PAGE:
Ukrainian dog Henry at a clinic after being saved from the Kherson floods

Dog cheats death twice in Ukraine devastation

Henry was one of the many dogs rescued when the Kakhovka dam in Kherson was destroyed in June, before surviving a bombing at the clinic treating him…

Alone, scared and covered in toxic sludge burning his skin, Henry was barely clinging to life when he was spotted by rescuers.

Just three months on and he is in a loving new home thanks to Save the Dogs and Other Animals (STD) – a charity support by Blue Cross’s Ukraine Pet Welfare Fund.

The flooding in the city of Kherson caused devastation for pets and people in the area. But, thanks to STD, Henry was brought to safety.

Rescue teams used boats to reach as many animals like him as possible.

To avoid drowning, brave Henry had used all his energy to swim to the rubble of a destroyed building rising from the flood waters.

Dog covered in back oil, barely conscious on a boat after being rescued from the Kherson floods
Henry was covered in toxic oil from the flood water

Collapsed, exhausted and barely conscious, he was hours – if not minutes – away from death.

Gregg Tully, Country Director for STD, explains: “After the Dam in Kherson exploded, [Henry] was one of the dogs that was pulled out of the flood waters.

“He was covered in oil and sludge. There was a lot of toxic material at the bottom of the reservoir that washed out with the flood.”

The thick coat of toxic oil coating his fur also caused painful chemical burns to his skin.

Gregg adds: “We thought he was a black dog – we thought this dog was all black. And then he was cleaned up and taken to a vet clinic, and actually, he’s more white than black.”

Henry was then taken to a clinic in Odesa for round the clock treatment.

Brown and white Ukrainian dog Henry enjoying a fuss after being saved from the Kherson floods
Henry is a happy dog after being saved from the Kherson floods

But his ordeal didn’t end there. Shortly after his rescue, the clinic caring for him was bombed by the Russians.

Thankfully, Henry and the other animals in the clinic were unharmed, and receiving treatment at another clinic which included medication for heartworm.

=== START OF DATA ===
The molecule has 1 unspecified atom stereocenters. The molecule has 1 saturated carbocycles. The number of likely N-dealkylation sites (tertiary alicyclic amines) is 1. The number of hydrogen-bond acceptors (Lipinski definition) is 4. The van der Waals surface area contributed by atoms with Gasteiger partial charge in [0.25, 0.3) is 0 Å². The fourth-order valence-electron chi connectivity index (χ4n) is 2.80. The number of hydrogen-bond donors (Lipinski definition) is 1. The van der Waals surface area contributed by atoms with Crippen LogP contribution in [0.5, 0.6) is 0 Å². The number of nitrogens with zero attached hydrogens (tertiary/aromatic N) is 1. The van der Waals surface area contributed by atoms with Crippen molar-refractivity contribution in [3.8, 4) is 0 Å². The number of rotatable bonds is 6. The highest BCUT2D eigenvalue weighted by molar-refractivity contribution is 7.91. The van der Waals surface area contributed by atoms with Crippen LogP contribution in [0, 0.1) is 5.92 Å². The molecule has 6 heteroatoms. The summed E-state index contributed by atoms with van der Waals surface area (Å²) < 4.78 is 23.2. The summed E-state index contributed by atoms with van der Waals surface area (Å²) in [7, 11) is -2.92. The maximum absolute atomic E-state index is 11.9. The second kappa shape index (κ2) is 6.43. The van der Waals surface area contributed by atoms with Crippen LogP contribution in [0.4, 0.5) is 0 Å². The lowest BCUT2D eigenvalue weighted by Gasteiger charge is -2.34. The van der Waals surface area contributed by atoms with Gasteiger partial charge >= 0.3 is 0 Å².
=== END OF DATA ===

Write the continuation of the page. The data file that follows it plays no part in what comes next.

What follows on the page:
Ukrainian dog Henry sitting in his bed looking happy in his new home
Henry is now happy in his new home in Poland

Caused by a parasitic worm that is spread through the bite of a mosquito and requires long-term treatment, the condition left him weak – but improved every day.

Despite Henry’s hardship, Gregg says: “He’s a really happy dog. He’s still very underweight and he still has some skin problems, but he obviously loves people.

“It’s been really inspiring after seeing the videos of him getting pulled out of the flood waters, and now he’s a happy, loving dog. I won’t forget him – it was really amazing to see that.”

Liliana Pacheco from STD, adds: “[Henry] did not deserve what happened in Kherson. But here he is and it’s thanks to Blue Cross, the donors and Zhanna [volunteer of Save the Dogs and Other Animals], so thank you very much from the bottom of our hearts, thank you.”

Thanks for the dedication of STD, Henry is now in a loving new home in Poland.

New owner Anya says: “When the Russians blew up the dam, I saw a video of Henry and my heart broke.

“I realized that no one would want to take him in, and he will never feel that someone loves him after this hell he went through. That's why I started looking for him. I found the hospital where Henry was taken. They didn't think he would survive because he was very injured, but he was treated, and he was transferred to me in Poland. Every day he gets a little bit stronger.”

Henry's story

— Page last updated 26/10/2023